Chances are that in recent years you’ve heard about digestive enzymes and probiotics. Why all the buzz? What are they, actually, and why are they being touted as so crucial? Researchers are really only just beginning to understand them and their important roles in the body.
Enzymes are catalysts made up of amino acids that enable chemical reactions to occur in the body (such as the breakdown of food, in digestive enzymes). There are different types of enzymes (metabolic and digestive) and, within these types, enzymes are further broken down. For example, digestive enzymes are broken down into the different food types that they help to digest; i.e., protease breaks down proteins, amylase breaks down carbohydrates, and lipase breaks down fats. When not aiding digestion, these enzymes perform other crucial roles; for example, lipase supports hormone production and gallbladder function.
While the pancreas does make some digestive enzymes, they should ideally come from food. Researchers now believe that the body starts out with a supply (or, bank), which is drawn from when the enzymes needed are not available with the food entering the digestive tract. Food consumed by animals in the wild contains the enzymes necessary for the breakdown and digestion of that food. Unfortunately, enzymes are destroyed at temperatures of 118°F or higher, so food that is processed or cooked contains no viable enzymes to help digest it. What happens then? A withdrawal will need to be made from the enzyme bank!
To further complicate things, metabolic enzymes function throughout the body to enable biochemical reactions in the cells (remember the Krebs Cycle in high school biology?). They are responsible for every function in the body – including fighting disease. When enzymes are not available for digestive processes, metabolic enzymes are utilized to aid in processing the food instead of performing the role they are designed for. This is called enzyme robbing. With the increase in our pets’ chronic health issues since the introduction of processed food, many are linking it with the lack of enzymes.
Farther down the digestive tract, we meet the probiotics, which are live microorganisms that live in the intestines. Also called the “good bacteria” or “flora,” they are continuously interacting with each other and with the cells lining the intestinal walls, aiding in the assimilation of nutrients. These organisms are also involved constantly with the immune, endocrine, and central nervous systems. While there are over 500 species of bacteria in the gut, probiotics usually fall into two groups, Lactobacillus and Bifidobacterium. These overpower and crowd out the bad or pathogenic bacteria which may otherwise wreak havoc in the system. Probiotics also stimulate the intestinal immune system and produce some vitamins, as well as short-chain fatty acids, amino acids, and antioxidants. Some increase the production of intestinal anti-inflammatory modulators, which is why they are indicated specifically for conditions such as IBS and IBD.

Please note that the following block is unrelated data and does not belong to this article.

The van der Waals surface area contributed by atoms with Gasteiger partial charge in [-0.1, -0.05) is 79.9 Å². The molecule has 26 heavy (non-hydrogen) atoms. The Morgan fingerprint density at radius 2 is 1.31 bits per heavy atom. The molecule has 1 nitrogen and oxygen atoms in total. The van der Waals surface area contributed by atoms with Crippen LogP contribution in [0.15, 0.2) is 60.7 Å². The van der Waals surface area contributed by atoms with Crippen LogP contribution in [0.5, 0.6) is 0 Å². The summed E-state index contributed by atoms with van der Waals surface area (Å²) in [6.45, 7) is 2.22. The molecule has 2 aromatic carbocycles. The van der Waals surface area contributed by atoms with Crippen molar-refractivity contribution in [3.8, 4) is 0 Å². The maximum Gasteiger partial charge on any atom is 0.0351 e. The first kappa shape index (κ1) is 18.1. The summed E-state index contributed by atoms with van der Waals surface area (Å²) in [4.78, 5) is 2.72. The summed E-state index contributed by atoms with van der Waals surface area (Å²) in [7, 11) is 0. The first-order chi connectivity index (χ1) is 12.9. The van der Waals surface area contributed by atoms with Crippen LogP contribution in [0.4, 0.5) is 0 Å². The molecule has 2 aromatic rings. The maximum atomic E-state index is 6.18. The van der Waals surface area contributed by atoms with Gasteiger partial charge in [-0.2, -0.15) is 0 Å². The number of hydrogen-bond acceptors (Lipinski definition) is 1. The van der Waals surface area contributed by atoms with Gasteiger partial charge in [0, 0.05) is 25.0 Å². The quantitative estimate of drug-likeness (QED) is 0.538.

Probiotics are destroyed by the use of antibiotics, but they are also destroyed by chemicals such as chlorine, and even stress. So, a pet treated with amoxicillin or doxycycline would benefit by a 30-day regimen of probiotics, but many would benefit by having them on a continual basis, since even something as seemingly harmless as drinking tap water may be wiping out your pet’s good intestinal flora.
While digestive enzymes and probiotics are distinctly different and function separately in the body, they play significant roles in the digestion and assimilation of nutrients, helping to keep your dog healthy. If you have any questions regarding how they may benefit your dog or to better understand them, just ask! If I don’t know the answer, I’ll find out for you.